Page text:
Sevoflurane is the primary inhaled anesthetic used in pediatric surgery. It has been the focus of research since animal models studies found that it was neurotoxic to the developing brain two decades ago. However, whether pediatric general anesthesia can lead to permanent cognitive deficits remained a subject of heated debate. Therefore, our study aims to determine the lifetime neurotoxicity of early long-time sevoflurane exposure using a short-life-cycle animal model, Drosophila melanogaster. To investigate this question, we measured the lifetime changes of two-day-old flies’ learning and memory abilities after anesthesia with 3 % sevoflurane for 6 h by the T-maze memory assay. We evaluated the apoptosis, levels of ATP and ROS, and related genes in the fly head. Our results suggest that 6 h 3 % sevoflurane exposure at a young age can only induce transient neuroapoptosis and cognitive deficits around the first week after anesthesia. But this brain damage recedes with time and vanishes in late life. We also found that the mRNA level of caspases and Bcl-2, ROS level, and ATP level increased during this temporary neuroapoptosis process. And mRNA levels of antioxidants, such as SOD2 and CAT, increased and decreased simultaneously with the rise and fall of the ROS level, indicating a possible contribution to the recovery from the sevoflurane impairment. In conclusion, our results suggest that one early prolonged sevoflurane-based general anesthesia can induce neuroapoptosis and learning and memory deficit transiently but not permanently in Drosophila.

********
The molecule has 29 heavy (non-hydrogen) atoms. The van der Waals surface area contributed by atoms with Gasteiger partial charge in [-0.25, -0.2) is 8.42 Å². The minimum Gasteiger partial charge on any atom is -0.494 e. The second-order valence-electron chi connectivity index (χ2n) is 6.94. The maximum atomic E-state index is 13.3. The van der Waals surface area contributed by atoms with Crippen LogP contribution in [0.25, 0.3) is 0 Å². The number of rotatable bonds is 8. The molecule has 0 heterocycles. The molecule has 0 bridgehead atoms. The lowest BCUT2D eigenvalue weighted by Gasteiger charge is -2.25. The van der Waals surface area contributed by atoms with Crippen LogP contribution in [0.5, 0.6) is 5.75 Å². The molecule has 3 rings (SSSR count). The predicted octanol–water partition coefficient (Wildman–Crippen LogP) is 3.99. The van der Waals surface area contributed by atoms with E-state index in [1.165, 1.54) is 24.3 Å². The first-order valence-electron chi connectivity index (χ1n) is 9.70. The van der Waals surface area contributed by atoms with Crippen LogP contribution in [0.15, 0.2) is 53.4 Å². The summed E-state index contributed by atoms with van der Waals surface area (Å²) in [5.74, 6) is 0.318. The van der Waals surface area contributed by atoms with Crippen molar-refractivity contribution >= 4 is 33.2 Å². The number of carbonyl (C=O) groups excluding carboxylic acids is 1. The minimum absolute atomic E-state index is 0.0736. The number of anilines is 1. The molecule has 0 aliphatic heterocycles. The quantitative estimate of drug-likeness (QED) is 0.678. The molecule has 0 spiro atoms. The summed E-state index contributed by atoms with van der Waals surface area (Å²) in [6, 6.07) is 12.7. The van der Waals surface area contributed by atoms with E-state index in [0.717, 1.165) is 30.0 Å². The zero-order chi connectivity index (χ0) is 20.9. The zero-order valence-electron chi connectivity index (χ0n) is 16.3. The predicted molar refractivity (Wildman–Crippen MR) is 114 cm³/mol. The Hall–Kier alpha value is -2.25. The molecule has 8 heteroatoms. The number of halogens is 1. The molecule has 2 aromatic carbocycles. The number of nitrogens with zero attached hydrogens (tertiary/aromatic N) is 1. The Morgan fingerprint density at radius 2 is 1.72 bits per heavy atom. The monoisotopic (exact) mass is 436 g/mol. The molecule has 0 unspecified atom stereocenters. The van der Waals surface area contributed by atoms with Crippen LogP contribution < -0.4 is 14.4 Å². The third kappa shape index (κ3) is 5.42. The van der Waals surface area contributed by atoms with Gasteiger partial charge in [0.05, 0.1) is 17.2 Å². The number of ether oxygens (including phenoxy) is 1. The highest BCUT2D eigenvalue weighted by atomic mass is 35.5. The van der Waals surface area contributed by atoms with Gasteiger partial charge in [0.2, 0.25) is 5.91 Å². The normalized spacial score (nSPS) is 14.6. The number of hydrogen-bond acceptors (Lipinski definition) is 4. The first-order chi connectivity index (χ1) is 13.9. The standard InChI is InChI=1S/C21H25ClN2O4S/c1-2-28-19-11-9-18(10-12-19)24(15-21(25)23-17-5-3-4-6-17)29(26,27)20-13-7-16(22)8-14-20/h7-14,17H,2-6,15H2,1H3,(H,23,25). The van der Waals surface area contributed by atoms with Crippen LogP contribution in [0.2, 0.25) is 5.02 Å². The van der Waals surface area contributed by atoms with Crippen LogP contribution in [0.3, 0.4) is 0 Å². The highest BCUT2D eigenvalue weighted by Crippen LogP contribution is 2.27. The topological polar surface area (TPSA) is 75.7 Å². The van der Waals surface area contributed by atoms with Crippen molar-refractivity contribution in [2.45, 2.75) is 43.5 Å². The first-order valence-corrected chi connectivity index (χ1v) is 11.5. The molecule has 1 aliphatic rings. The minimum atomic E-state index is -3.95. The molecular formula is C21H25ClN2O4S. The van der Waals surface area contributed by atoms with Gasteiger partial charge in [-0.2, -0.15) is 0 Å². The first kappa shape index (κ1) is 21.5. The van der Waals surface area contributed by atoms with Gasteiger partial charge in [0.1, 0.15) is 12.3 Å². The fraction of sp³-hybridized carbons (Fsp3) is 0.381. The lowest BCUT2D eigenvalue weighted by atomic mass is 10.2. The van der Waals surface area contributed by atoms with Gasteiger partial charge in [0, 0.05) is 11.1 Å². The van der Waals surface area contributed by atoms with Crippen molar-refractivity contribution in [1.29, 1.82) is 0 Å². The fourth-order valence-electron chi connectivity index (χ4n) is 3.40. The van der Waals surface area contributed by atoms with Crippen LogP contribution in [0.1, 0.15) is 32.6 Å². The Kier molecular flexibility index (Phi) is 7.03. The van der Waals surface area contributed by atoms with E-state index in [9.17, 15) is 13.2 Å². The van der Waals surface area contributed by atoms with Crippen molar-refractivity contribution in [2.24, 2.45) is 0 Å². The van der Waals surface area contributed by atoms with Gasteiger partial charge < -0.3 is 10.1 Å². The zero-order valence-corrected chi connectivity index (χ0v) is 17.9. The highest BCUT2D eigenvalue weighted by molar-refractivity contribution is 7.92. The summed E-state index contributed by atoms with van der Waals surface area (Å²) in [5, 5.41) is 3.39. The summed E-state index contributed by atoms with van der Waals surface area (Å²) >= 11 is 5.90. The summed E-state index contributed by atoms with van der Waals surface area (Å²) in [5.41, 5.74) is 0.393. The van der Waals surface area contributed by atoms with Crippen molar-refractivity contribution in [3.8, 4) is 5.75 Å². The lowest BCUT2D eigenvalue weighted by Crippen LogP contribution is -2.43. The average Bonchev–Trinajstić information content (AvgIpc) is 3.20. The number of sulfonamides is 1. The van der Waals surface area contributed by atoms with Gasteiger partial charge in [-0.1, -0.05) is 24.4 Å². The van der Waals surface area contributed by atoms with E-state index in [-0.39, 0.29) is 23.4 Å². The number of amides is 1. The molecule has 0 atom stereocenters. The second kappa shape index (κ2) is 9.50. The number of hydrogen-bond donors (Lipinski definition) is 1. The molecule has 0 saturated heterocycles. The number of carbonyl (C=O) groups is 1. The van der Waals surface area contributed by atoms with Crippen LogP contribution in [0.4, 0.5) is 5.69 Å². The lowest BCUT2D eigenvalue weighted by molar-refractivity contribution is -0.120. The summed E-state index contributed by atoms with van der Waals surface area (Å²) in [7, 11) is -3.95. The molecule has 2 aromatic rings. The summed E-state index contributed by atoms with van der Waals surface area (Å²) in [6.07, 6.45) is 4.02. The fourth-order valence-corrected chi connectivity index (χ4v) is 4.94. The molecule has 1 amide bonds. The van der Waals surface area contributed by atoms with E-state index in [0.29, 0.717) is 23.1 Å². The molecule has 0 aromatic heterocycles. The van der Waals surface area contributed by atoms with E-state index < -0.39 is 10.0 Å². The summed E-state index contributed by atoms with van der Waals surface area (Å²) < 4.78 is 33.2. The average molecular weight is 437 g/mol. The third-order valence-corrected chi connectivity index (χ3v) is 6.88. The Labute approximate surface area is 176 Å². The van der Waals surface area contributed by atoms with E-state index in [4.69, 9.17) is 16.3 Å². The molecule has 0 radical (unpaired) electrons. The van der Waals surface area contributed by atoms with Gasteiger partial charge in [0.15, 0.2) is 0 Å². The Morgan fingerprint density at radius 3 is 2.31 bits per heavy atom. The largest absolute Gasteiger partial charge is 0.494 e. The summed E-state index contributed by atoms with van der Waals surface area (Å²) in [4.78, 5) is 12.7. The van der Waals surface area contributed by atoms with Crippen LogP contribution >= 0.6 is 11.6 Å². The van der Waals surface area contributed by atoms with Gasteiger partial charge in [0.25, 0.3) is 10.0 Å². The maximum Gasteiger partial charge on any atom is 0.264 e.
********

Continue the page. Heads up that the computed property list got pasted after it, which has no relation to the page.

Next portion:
Ziming Liu et al.
Behavioural brain research February 2023